Courses/Workshops — by Penny Kothe March 18, 2013
Canberra, Australia’s capital, has been lacking access to permaculture education. Whilst the surrounding areas of Bungendore, Braidwood, Bredbo, Murrumbateman and Yass show some great examples of permaculture applications, and Permablitz ACT exists as a growing and active group, a group of independent permaculture specialists have now set up Permaculture eXchange to address the need for more formal permaculture education in the Canberra Region.Comments (0)
Land — by Penny Kothe January 31, 2013
Continuing from the last post, the last few months of 2012 at ‘Caroola’ were a hive of activity, with many visitors taking the opportunity to help out along the way….Comments (0)
Courses/Workshops, Society, Village Development — by Penny Kothe January 30, 2013
As 2012, “The Year of the Farmer”, came to a close, the Australian Bureau of Statistics’ latest insights into the country’s ageing farming population tells an urgent and cautionary tale that was largely overlooked.
Critical Human Succession
Today the average Australian farmer is 53 years old (with 25% over 65) and the issue of ‘structural aging’ (Barr, 2012) confirms that the next five to ten years will be critical in terms of the succession planning that determines who will manage and control the production of Australia’s domestic food supply as well as the $32.5 billion farm export market that has contributed so significantly to the economy.
With farm businesses becoming increasingly more complex, moving away from traditional farming practices toward business management, and with the worldwide need for farm outputs to grow by an estimated 70% by 2050, these farming businesses face significant challenges in ensuring that the current generation will want to succeed them.Comments (2)
Courses/Workshops, Land, Livestock, Swales, Working Animals — by Penny Kothe November 21, 2012
Capturing water before it runs off your property is key to rehydrating parched landscapes. Building ‘swales’ or channels along contour with uncompacted mounds is one way of assisting water infiltration.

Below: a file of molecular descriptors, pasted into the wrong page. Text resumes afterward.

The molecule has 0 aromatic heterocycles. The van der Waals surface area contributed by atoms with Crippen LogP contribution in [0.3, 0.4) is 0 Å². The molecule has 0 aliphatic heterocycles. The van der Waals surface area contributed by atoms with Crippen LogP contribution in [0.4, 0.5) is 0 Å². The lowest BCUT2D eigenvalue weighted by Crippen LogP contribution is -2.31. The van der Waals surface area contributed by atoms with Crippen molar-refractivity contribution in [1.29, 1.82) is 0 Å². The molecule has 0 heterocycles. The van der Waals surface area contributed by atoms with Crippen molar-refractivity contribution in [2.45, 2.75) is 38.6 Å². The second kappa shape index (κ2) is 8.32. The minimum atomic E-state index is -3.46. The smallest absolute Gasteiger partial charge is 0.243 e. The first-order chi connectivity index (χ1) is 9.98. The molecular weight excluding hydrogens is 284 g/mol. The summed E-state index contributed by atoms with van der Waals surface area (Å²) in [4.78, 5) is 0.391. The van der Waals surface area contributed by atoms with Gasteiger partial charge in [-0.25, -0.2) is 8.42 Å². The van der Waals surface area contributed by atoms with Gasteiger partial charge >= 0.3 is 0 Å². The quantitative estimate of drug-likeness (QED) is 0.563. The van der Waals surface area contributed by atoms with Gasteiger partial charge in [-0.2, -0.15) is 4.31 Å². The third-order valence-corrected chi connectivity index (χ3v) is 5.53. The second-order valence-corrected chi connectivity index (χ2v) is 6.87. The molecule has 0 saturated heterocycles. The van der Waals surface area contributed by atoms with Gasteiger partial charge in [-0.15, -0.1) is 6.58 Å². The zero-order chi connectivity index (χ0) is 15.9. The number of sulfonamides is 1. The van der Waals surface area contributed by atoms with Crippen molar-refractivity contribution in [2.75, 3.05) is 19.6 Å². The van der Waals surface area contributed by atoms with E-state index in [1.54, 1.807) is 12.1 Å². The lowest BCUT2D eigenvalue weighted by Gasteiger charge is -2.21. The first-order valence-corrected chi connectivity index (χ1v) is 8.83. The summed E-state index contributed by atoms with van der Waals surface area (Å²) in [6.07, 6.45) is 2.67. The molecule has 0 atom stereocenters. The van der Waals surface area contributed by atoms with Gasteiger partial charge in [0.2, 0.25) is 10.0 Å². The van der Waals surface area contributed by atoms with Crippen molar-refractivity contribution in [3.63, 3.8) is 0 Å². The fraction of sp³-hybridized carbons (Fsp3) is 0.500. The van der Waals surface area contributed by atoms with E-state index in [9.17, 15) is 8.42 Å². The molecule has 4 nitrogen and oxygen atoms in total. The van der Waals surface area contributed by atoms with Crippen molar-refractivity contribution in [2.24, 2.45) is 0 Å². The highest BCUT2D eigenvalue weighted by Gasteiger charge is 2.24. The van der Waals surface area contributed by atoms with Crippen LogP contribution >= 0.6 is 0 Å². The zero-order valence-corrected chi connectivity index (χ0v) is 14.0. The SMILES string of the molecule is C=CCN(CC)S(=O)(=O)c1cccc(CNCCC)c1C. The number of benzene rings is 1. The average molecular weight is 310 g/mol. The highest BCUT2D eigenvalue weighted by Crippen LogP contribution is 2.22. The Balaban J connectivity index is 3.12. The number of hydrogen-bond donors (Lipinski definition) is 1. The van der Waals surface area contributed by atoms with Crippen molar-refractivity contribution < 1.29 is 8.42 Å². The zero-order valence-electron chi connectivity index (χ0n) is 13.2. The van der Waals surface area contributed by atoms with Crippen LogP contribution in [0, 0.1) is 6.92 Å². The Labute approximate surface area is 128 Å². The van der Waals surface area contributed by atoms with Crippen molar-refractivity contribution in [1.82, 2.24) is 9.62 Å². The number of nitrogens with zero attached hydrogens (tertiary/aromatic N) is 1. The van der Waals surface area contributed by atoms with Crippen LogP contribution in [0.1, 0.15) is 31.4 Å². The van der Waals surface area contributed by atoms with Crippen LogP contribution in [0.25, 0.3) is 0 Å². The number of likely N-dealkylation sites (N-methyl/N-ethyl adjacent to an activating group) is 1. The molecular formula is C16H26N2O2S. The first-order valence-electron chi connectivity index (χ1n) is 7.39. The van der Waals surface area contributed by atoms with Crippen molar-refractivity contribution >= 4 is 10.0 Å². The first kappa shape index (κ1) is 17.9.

Building swales can also be an expensive exercise utilising heavy machinery which is expensive to transport and hire.
Nick Huggins, of Jacmarall Farm uses an innovative way of building smaller swales that is within the economic reach of most small farmers. Using pigs to do the bulk of the digging work, Nick calls this ‘pigscavation’.Comments (2)
Land — by Penny Kothe November 9, 2012
Continuing from a previous, introductory, post.
I started out with the strategy of walking the paddock closest to the house. I took a spade and camera and walked along the boundaries and across the centre. Digging and looking at the soil, taking photographs, looking at the trees and the pasture, the slope, where was wet and not wet, erosion, fences and so forth…. A lovely late afternoon in the outdoors!Comments (3)
Food Forests, Food Plants - Perennial — by Penny Kothe October 24, 2012
This passionfruit was growing in a family vegetable garden setting in Coonamble (western NSW, Australia), in a hot and dry climate with low rainfall, but the garden beds were irrigated by creek water. The vine is growing over a farm fence which has three horizontal wires. Surrounding the vine in the understorey is sweet potato (Ipomoea batatas) which has provided a good green mulch and soil cultivator for the surrounding area. The images are taken at the end of Autumn and the crop looks to be coming along nicely.
Plant family: Passifloraceae
Common name: Passion Fruit, Passionfruit, Purple Granadilla.
Commercial Farm Projects — by Penny Kothe October 16, 2012
‘Caroola’ is an example of a small-scale conventional farm conversion to permaculture (small by Australian farming standards), or at least it will be. It’s not often you get to see a project of this type through its lifetime and the thought processes behind it, so I thought I’d share, and welcome any comments or input. In order to encourage other small scale farmers and would-be tree changers to see what can be achieved with degenerated and non-profitable land to make it sustainable in terms of economics, the earth and the people, I thought I’d share my story.Comments (6)